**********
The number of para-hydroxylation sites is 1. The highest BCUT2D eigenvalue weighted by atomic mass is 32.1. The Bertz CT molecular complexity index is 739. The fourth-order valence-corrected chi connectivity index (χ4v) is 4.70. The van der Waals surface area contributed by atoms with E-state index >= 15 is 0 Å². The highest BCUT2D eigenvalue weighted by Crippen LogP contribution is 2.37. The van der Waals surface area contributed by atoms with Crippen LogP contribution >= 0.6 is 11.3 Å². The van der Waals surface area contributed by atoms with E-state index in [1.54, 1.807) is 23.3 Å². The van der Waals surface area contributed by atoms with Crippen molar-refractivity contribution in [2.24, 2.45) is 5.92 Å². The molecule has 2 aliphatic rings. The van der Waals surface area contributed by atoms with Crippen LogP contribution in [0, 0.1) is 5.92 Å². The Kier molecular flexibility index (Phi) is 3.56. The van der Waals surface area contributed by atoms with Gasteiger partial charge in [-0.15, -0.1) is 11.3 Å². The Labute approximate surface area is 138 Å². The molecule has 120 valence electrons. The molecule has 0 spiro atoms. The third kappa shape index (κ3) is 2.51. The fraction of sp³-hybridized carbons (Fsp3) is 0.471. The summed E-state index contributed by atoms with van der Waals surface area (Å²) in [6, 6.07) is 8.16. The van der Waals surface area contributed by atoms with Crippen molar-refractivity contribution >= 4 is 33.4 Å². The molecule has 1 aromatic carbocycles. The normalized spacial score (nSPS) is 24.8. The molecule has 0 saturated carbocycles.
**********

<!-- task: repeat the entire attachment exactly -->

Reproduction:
The number of para-hydroxylation sites is 1. The highest BCUT2D eigenvalue weighted by atomic mass is 32.1. The Bertz CT molecular complexity index is 739. The fourth-order valence-corrected chi connectivity index (χ4v) is 4.70. The van der Waals surface area contributed by atoms with E-state index >= 15 is 0 Å². The highest BCUT2D eigenvalue weighted by Crippen LogP contribution is 2.37. The van der Waals surface area contributed by atoms with Crippen LogP contribution >= 0.6 is 11.3 Å². The van der Waals surface area contributed by atoms with E-state index in [1.54, 1.807) is 23.3 Å². The van der Waals surface area contributed by atoms with Crippen molar-refractivity contribution in [2.24, 2.45) is 5.92 Å². The molecule has 2 aliphatic rings. The van der Waals surface area contributed by atoms with Crippen LogP contribution in [0, 0.1) is 5.92 Å². The Kier molecular flexibility index (Phi) is 3.56. The van der Waals surface area contributed by atoms with Gasteiger partial charge in [-0.15, -0.1) is 11.3 Å². The Labute approximate surface area is 138 Å². The molecule has 120 valence electrons. The molecule has 0 spiro atoms. The third kappa shape index (κ3) is 2.51. The fraction of sp³-hybridized carbons (Fsp3) is 0.471. The summed E-state index contributed by atoms with van der Waals surface area (Å²) in [6, 6.07) is 8.16. The van der Waals surface area contributed by atoms with Crippen molar-refractivity contribution >= 4 is 33.4 Å². The molecule has 1 aromatic carbocycles. The normalized spacial score (nSPS) is 24.8. The molecule has 0 saturated carbocycles.